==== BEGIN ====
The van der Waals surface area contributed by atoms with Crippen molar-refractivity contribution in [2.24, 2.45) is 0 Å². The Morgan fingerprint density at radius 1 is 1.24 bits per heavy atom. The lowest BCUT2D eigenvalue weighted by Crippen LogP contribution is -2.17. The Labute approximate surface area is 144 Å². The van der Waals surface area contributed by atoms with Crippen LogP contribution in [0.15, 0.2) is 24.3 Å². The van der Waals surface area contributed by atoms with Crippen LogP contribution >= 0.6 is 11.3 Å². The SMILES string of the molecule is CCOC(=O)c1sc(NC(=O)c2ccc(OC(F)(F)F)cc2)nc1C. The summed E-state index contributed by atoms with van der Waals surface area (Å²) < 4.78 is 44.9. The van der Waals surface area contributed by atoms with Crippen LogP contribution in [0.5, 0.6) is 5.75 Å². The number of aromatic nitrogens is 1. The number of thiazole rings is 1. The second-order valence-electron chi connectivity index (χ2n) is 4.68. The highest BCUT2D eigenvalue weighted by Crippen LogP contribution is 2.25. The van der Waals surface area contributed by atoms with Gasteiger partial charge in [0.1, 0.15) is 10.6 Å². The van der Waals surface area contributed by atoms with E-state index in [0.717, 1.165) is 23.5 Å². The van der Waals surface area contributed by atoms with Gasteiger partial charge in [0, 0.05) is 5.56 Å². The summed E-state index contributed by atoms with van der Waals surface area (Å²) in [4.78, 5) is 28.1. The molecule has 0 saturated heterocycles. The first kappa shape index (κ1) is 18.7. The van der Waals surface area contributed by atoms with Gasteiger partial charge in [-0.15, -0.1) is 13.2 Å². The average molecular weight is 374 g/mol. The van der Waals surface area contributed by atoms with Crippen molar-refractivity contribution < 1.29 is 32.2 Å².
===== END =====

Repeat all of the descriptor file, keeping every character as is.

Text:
The van der Waals surface area contributed by atoms with Crippen molar-refractivity contribution in [2.24, 2.45) is 0 Å². The Morgan fingerprint density at radius 1 is 1.24 bits per heavy atom. The lowest BCUT2D eigenvalue weighted by Crippen LogP contribution is -2.17. The Labute approximate surface area is 144 Å². The van der Waals surface area contributed by atoms with Crippen LogP contribution in [0.15, 0.2) is 24.3 Å². The van der Waals surface area contributed by atoms with Crippen LogP contribution >= 0.6 is 11.3 Å². The SMILES string of the molecule is CCOC(=O)c1sc(NC(=O)c2ccc(OC(F)(F)F)cc2)nc1C. The summed E-state index contributed by atoms with van der Waals surface area (Å²) < 4.78 is 44.9. The van der Waals surface area contributed by atoms with Crippen LogP contribution in [0.5, 0.6) is 5.75 Å². The number of aromatic nitrogens is 1. The number of thiazole rings is 1. The second-order valence-electron chi connectivity index (χ2n) is 4.68. The highest BCUT2D eigenvalue weighted by Crippen LogP contribution is 2.25. The van der Waals surface area contributed by atoms with Gasteiger partial charge in [0.1, 0.15) is 10.6 Å². The van der Waals surface area contributed by atoms with E-state index in [0.717, 1.165) is 23.5 Å². The van der Waals surface area contributed by atoms with Gasteiger partial charge in [0, 0.05) is 5.56 Å². The summed E-state index contributed by atoms with van der Waals surface area (Å²) in [4.78, 5) is 28.1. The molecule has 0 saturated heterocycles. The first kappa shape index (κ1) is 18.7. The van der Waals surface area contributed by atoms with Gasteiger partial charge in [-0.15, -0.1) is 13.2 Å². The average molecular weight is 374 g/mol. The van der Waals surface area contributed by atoms with Crippen molar-refractivity contribution < 1.29 is 32.2 Å².